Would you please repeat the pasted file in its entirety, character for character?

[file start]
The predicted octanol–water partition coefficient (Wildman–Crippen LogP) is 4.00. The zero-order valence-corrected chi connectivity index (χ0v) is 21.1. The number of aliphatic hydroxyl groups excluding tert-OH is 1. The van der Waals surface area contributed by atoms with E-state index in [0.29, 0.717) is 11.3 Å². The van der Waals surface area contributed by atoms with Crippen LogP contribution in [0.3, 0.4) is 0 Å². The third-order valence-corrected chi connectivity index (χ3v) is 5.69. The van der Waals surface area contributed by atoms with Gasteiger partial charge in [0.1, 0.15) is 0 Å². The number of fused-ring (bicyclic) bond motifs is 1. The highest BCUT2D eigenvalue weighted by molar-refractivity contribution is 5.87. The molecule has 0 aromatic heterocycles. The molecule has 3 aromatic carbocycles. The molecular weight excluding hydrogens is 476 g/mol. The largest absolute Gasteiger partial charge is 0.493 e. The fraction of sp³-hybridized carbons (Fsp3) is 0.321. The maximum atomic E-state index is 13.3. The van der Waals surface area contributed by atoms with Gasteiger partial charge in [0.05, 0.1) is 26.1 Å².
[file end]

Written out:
The predicted octanol–water partition coefficient (Wildman–Crippen LogP) is 4.00. The zero-order valence-corrected chi connectivity index (χ0v) is 21.1. The number of aliphatic hydroxyl groups excluding tert-OH is 1. The van der Waals surface area contributed by atoms with E-state index in [0.29, 0.717) is 11.3 Å². The van der Waals surface area contributed by atoms with Crippen LogP contribution in [0.3, 0.4) is 0 Å². The third-order valence-corrected chi connectivity index (χ3v) is 5.69. The van der Waals surface area contributed by atoms with Gasteiger partial charge in [0.1, 0.15) is 0 Å². The number of fused-ring (bicyclic) bond motifs is 1. The highest BCUT2D eigenvalue weighted by molar-refractivity contribution is 5.87. The molecule has 0 aromatic heterocycles. The molecule has 3 aromatic carbocycles. The molecular weight excluding hydrogens is 476 g/mol. The largest absolute Gasteiger partial charge is 0.493 e. The fraction of sp³-hybridized carbons (Fsp3) is 0.321. The maximum atomic E-state index is 13.3. The van der Waals surface area contributed by atoms with Gasteiger partial charge in [0.05, 0.1) is 26.1 Å².